Radioactive isotope dating definition
This is an example where the half-life reduces as time goes on.(In other non-exponential decays, it can increase instead.) The decay of a mixture of two or more materials which each decay exponentially, but with different half-lives, is not exponential.The number at the top is how many half-lives have elapsed.Note the consequence of the law of large numbers: with more atoms, the overall decay is more regular and more predictable.) is the time required for a quantity to reduce to half its initial value.The term is commonly used in nuclear physics to describe how quickly unstable atoms undergo, or how long stable atoms survive, radioactive decay.As an example, the radioactive decay of carbon-14 is exponential with a half-life of 5,730 years.A quantity of carbon-14 will decay to half of its original amount (on average) after 5,730 years, regardless of how big or small the original quantity was.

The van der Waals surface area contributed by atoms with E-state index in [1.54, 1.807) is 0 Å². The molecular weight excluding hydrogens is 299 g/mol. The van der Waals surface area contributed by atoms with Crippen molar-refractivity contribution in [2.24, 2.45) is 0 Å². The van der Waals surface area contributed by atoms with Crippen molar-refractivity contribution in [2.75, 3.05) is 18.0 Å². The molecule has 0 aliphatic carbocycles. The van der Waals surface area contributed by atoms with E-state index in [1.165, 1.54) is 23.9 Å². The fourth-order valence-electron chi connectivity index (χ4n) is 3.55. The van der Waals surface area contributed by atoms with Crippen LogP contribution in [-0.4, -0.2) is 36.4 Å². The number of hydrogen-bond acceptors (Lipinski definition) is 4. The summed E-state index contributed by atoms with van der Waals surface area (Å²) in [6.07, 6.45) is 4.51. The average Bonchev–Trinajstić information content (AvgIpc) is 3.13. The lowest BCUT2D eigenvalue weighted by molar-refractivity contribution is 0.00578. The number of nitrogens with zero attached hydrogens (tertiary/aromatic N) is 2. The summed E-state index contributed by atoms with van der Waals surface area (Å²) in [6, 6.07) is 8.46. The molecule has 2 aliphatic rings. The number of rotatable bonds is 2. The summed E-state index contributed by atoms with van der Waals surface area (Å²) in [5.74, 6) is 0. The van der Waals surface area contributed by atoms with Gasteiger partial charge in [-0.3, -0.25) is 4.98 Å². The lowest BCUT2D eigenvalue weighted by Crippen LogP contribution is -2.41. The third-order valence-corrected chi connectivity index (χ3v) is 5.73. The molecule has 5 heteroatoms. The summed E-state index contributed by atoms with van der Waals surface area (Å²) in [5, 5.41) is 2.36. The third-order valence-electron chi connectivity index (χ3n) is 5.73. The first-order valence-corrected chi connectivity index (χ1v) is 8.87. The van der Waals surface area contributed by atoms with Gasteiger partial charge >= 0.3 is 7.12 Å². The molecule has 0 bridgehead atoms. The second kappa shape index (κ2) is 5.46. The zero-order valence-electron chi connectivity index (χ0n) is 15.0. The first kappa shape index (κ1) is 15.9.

Simulation of many identical atoms undergoing radioactive decay, starting with either 4 atoms per box (left) or 400 (right).
Because atmospheric carbon 14 arises at about the same rate that the atom decays, Earth's levels of carbon 14 have remained fairly constant.
Once an organism is dead, however, no new carbon is actively absorbed by its tissues, and its carbon 14 gradually decays.
For example, if there is just one radioactive atom, and its half-life is one second, there will not be "half of an atom" left after one second.
Instead, the half-life is defined in terms of probability: "Half-life is the time required for exactly half of the entities to decay on average".